Officials vow to find those liable for pellet spill
Chief Secretary Carrie Lam Cheng Yuet-ngor has vowed to track down whoever was responsible for the plastic-pellets spill that has polluted Hong Kong's waters. But she said the government had yet to confirm whether mainland oil giant Sinopec was the legal owner of the shipment.
A law professor, meanwhile, said the ownership would depend on the terms of the contract between Sinopec, which produced the pellets, and the buyer.
Lam said the Department of Justice was working with the Marine Department to establish how the 150 tonnes of plastic pellets, in six shipping containers lost overboard during Severe Typhoon Vicente, which hit the city two weeks ago. They were also seeking to learn details of and the deal between the pellets' buyer and the shipping company.
The pellets, normally used to make plastic products, are harmless but green campaigners say they may absorb contaminants and enter the food chain.
'Let me stress it here that we will definitely be persistent in pursuing those liable,' Lam said after a visit to fish farms off Chi Ma Wan, Lantau, yesterday. 'You can rest assured that the Secretary of Justice himself will follow it up.'
She also said ex gratia payments would be made to affected fish farmers. Five of 26 fish culture zones in Hong Kong were hard hit by the spill.
Her comments came as more fish farmers complained about finding pellets in the stomachs of fish. Government workers and volunteers were still busy cleaning up beaches where pellets were scattered.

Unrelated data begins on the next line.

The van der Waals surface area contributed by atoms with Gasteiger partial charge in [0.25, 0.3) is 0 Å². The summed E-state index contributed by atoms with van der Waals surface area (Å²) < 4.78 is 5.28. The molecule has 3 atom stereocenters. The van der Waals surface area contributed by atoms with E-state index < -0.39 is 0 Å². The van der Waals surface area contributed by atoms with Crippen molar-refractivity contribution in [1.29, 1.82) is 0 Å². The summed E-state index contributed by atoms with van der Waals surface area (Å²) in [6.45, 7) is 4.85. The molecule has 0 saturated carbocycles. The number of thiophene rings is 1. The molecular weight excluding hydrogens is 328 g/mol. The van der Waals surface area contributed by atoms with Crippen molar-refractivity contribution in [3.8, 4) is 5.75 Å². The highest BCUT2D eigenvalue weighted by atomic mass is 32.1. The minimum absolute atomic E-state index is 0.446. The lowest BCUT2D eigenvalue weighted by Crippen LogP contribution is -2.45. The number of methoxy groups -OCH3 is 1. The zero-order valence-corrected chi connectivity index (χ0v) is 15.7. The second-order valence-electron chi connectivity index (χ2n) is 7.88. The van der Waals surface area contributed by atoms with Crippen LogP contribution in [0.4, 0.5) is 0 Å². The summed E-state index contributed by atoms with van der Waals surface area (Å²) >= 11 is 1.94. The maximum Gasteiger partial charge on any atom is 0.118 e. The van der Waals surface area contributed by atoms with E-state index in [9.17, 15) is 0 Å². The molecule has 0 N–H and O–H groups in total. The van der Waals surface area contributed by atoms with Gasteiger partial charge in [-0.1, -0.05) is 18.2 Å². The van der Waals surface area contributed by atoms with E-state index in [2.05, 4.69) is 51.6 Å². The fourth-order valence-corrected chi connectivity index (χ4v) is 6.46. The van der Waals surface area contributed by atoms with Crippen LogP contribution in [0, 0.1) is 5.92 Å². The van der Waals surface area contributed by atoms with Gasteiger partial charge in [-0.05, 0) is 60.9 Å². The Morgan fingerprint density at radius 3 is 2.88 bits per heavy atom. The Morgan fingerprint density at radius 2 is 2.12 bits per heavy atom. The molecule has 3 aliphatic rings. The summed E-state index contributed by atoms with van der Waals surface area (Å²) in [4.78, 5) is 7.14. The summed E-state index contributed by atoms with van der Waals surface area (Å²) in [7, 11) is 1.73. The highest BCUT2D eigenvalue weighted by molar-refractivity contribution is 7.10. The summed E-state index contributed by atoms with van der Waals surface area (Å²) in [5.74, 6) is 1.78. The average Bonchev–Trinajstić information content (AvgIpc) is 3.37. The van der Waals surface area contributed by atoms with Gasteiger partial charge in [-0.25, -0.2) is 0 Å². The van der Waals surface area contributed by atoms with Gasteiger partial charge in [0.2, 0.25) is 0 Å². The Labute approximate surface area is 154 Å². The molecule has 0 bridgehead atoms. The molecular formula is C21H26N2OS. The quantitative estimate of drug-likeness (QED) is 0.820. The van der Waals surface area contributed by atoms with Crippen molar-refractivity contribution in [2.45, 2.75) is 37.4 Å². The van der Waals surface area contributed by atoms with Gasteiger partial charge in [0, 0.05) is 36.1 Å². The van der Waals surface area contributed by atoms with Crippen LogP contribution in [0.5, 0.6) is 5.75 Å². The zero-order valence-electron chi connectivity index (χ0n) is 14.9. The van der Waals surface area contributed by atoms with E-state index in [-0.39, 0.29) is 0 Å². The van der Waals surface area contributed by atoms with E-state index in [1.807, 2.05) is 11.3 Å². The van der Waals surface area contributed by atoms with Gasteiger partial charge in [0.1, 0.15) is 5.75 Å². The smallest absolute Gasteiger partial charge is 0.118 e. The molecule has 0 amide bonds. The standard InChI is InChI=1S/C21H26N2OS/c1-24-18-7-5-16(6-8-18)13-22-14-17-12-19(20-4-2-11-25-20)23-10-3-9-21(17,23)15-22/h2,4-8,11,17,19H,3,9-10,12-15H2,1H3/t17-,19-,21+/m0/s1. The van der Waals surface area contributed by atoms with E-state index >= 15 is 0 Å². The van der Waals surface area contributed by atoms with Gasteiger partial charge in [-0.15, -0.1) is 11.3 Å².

Cargo ship Yong Xin Jie 1 lost the containers loaded with plastic pellets when Severe Typhoon Vicente hit the city on July 23 and 24. The pellets were made at a Sinopec plant. China Shipping Container Lines leased the vessel that transported the cargo.
So far no one has claimed ownership.
Felix Chan Wai-hon, a professor of shipping law at the Hong Kong University, said it would be necessary to examine the actual terms of the contracts of sale and carriage to determine whether the buyer or the seller was the pellets' legal owner.
If the containers first fell off the ship outside Hong Kong waters, criminal prosecution would be difficult, he said. 'But the government can still turn to civil claims for negligence - for example fish farmers' losses and the cost of cleaning the beaches - because the damage was done here.'
It would be hard for the owner to use the typhoon as a defence for negligence, Chan said.
'We are in a hi-tech world. The typhoon did not come out of the blue and you have radar to track it down. Where there was a risk and you decided the ship should still go, negligence would be arguable.'
Cheng Siu-wah , chairman of the Outlying Islands Mariculture Association (Cheung Chau), said he had been losing HK$30,000 a day in revenue since Thursday. 'No one wants to buy our fish and even if they do, the price drops by 20 to 40 per cent.'
Cheng said his fish were consuming 30 per cent less food than usual, while three of five had pellets in their guts when cut open.
In the second day of its clean-up effort, Sinopec sent 30 staff to a rocky beach at Shek Pai Wan on Lamma Island, using 10 vacuum machines to suck the pellets from between rocks. It was slow work, though - they had to shut them down every 45 minutes.